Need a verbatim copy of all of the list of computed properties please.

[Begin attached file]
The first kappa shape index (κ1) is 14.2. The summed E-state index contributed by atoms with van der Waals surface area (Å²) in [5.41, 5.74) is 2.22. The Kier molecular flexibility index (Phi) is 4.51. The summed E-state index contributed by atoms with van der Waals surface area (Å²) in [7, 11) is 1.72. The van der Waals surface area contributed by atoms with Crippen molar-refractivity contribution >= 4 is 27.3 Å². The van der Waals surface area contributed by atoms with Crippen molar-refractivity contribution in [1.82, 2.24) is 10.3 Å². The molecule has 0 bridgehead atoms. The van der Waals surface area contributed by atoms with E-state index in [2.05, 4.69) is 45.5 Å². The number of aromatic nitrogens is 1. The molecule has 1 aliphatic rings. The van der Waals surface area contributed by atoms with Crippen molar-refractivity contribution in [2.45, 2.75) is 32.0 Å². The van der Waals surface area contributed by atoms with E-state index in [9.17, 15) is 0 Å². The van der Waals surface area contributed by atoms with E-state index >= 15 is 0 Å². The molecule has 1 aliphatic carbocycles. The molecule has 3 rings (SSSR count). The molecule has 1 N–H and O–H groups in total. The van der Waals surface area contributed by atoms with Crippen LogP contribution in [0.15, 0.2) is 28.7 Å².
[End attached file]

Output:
The first kappa shape index (κ1) is 14.2. The summed E-state index contributed by atoms with van der Waals surface area (Å²) in [5.41, 5.74) is 2.22. The Kier molecular flexibility index (Phi) is 4.51. The summed E-state index contributed by atoms with van der Waals surface area (Å²) in [7, 11) is 1.72. The van der Waals surface area contributed by atoms with Crippen molar-refractivity contribution >= 4 is 27.3 Å². The van der Waals surface area contributed by atoms with Crippen molar-refractivity contribution in [1.82, 2.24) is 10.3 Å². The molecule has 0 bridgehead atoms. The van der Waals surface area contributed by atoms with E-state index in [2.05, 4.69) is 45.5 Å². The number of aromatic nitrogens is 1. The molecule has 1 aliphatic rings. The van der Waals surface area contributed by atoms with Crippen molar-refractivity contribution in [2.45, 2.75) is 32.0 Å². The van der Waals surface area contributed by atoms with E-state index in [9.17, 15) is 0 Å². The van der Waals surface area contributed by atoms with E-state index >= 15 is 0 Å². The molecule has 1 aliphatic carbocycles. The molecule has 3 rings (SSSR count). The molecule has 1 N–H and O–H groups in total. The van der Waals surface area contributed by atoms with Crippen LogP contribution in [0.15, 0.2) is 28.7 Å².